SpaceX to Aim for Bulls-Eye Rocket Landing on Ocean Platform

SpaceX's Autonomous Spaceport Drone Ship
SpaceX's autonomous spaceport drone ship measures 300 by 100 feet (91 by 30 m), with wings extending its width to 170 feet (52 m). (Image credit: SpaceX)

It won't be easy, but the private spaceflight company SpaceX will attempt to bring a stage of its Falcon 9 rocket back from space and land it on a floating platform in the Atlantic Ocean during an audacious test on Jan. 6.

The reusable rocket test is expected to occur after the company's Falcon 9 rocket launches a robotic Dragon capsule on its way to the International Space Station for NASA next month. The launch was originally slated for Friday (Dec, 19), but SpaceX officials announced today that it will wait until the New Year to launch the misson to allow time for extra tests to ensure the rocket is ready to fly.

The test could mark a big step on the way toward creating reusable rockets in the future, according to SpaceX.

"A fully and rapidly reusable rocket — which has never been done before — is the pivotal breakthrough needed to substantially reduce the cost of space access," SpaceX representatives said in a statement. "While most rockets are designed to burn up on reentry, SpaceX is building rockets that not only withstand reentry, but also land safely on Earth to be refueled and fly again. Over the next year, SpaceX has at least a dozen launches planned with a number of additional testing opportunities. Given what we know today, we believe it is quite likely that with one of those flights we will not only be able to land a Falcon 9 first stage, but also refly." [6 Fun Facts About SpaceX]

A SpaceX Falcon 9 rocket deploys landing legs just before a soft water landing in the Atlantic Ocean. (Image credit: SpaceX)

SpaceX has successfully returned two Falcon 9 stages to Earth before, splashing down into the ocean, but this will be the first time the company has attempted a landing like this. And the private rocket company doesn't give this test a great chance of success. SpaceX is putting its odds of landing on the platform at about 50 percent, or less, according to the statement released Dec. 16.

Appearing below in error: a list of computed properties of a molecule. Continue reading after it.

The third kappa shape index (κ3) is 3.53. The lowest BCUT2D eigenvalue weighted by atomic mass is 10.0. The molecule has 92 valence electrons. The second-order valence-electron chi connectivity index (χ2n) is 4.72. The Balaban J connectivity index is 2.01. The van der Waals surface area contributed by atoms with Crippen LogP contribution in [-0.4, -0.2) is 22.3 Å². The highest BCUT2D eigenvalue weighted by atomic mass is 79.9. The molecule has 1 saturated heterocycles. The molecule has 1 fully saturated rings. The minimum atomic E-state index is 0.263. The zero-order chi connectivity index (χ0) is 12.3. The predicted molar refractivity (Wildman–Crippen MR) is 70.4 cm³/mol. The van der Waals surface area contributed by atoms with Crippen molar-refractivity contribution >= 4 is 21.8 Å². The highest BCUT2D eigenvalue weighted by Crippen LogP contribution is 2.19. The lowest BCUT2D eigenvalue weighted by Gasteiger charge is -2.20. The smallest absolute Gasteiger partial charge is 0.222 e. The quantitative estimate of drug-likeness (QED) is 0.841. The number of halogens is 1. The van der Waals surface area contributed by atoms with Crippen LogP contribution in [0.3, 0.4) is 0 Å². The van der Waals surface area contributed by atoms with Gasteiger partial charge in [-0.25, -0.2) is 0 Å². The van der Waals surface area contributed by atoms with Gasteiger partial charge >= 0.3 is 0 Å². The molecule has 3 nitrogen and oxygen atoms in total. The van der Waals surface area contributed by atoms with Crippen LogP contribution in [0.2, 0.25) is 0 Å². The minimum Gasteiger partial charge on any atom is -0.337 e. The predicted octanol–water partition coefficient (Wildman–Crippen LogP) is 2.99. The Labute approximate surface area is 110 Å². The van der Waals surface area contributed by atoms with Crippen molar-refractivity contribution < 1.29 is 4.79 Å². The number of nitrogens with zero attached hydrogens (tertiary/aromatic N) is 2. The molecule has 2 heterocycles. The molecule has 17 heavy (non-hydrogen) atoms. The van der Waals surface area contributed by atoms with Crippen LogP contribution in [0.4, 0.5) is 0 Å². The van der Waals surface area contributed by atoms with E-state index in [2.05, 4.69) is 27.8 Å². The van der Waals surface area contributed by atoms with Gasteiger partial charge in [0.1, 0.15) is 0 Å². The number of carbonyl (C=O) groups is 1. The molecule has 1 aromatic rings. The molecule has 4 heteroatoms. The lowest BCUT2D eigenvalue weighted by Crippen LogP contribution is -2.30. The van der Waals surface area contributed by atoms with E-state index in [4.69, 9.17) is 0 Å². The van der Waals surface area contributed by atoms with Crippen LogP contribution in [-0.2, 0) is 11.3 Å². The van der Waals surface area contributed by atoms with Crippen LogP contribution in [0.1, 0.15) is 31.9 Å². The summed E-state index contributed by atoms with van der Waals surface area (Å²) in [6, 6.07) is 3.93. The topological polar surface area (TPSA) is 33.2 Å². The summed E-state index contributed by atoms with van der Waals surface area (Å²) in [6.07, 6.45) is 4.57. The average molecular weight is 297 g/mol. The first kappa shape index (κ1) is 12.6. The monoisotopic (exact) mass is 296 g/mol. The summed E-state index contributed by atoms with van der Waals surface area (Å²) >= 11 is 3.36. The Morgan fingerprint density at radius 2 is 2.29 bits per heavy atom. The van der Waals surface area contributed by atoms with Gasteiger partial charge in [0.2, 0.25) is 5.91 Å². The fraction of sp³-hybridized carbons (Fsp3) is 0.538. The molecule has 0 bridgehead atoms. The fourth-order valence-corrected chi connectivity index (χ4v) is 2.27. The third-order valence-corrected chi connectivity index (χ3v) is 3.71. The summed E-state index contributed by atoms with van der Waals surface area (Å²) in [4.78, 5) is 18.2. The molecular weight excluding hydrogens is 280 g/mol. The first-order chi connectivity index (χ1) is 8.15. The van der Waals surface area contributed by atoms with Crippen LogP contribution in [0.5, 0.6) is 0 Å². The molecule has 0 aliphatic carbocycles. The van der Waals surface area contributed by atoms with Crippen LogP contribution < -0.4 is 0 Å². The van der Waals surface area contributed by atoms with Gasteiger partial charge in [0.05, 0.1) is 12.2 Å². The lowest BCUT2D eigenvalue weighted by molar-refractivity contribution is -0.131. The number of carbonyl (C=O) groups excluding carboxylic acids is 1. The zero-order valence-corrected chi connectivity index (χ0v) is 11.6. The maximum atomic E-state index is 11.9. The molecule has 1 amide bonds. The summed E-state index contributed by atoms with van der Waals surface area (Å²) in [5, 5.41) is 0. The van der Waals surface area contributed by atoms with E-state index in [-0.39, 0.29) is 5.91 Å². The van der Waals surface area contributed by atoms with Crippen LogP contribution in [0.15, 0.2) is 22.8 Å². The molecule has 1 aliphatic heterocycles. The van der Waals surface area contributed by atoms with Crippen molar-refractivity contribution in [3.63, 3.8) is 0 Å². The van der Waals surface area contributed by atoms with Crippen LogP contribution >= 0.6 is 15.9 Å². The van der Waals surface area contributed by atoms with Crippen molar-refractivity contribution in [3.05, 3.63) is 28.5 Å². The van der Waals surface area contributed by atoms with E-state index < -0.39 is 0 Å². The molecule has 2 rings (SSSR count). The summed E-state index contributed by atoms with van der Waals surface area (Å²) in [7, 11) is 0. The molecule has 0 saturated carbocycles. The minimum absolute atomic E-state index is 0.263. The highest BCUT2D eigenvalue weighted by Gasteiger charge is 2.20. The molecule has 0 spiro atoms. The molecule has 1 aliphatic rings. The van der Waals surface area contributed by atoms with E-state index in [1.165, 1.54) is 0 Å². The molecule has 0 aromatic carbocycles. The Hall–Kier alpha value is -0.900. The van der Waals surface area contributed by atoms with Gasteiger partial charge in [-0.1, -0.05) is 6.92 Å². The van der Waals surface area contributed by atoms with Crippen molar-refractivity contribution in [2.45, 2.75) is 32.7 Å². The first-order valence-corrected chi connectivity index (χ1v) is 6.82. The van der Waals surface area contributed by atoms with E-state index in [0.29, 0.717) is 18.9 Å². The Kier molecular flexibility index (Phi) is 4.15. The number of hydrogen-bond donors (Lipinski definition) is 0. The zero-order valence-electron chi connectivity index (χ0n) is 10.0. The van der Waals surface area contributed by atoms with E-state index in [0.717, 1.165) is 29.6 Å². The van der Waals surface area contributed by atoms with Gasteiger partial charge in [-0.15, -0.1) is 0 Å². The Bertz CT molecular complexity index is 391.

Landing a rocket on an ocean platform — a custom craft called an autonomous spaceport drone ship — is not simple. While the pad is large at 300 by 100 feet (91 by 30 meters), with wings that extend its width to 170 feet (52 m), the Falcon 9's landing legs stretch the rocket stage to 70 feet (21 m), and the platform won't be anchored at sea. It's also difficult to bring objects back from space safely.

"Returning anything from space is a challenge, but returning a Falcon 9 first stage for a precision landing presents a number of additional hurdles," SpaceX representatives said. "At 14 stories tall and traveling upward of 1,300 m/s (nearly 1 mi/s), stabilizing the Falcon 9 first stage for reentry is like trying to balance a rubber broomstick on your hand in the middle of a wind storm."

SpaceX engineers have added some stabilizing "grid fins" to assist in the landing as well. During earlier fly-backs, SpaceX had a landing accuracy of about 6.2 miles (10 km), but this test will require an accuracy of about 33 feet (10 meters) in order to be successful.

Four hypersonic grid fins on the SpaceX Falcon 9 rocket will assist in precision landing. (Image credit: SpaceX)

Friday's launch will mark SpaceX's fifth of 12 official robotic cargo missions to the International Space Station under a $1.6 billion contract with NASA.

Editor's note: This story was updated at 11 a.m. ET to reflect SpaceX's launch delay announcement released after this story's initial publication. 

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Miriam Kramer
Staff Writer

Miriam Kramer joined as a Staff Writer in December 2012. Since then, she has floated in weightlessness on a zero-gravity flight, felt the pull of 4-Gs in a trainer aircraft and watched rockets soar into space from Florida and Virginia. She also served as's lead space entertainment reporter, and enjoys all aspects of space news, astronomy and commercial spaceflight.  Miriam has also presented space stories during live interviews with Fox News and other TV and radio outlets. She originally hails from Knoxville, Tennessee where she and her family would take trips to dark spots on the outskirts of town to watch meteor showers every year. She loves to travel and one day hopes to see the northern lights in person. Miriam is currently a space reporter with Axios, writing the Axios Space newsletter. You can follow Miriam on Twitter.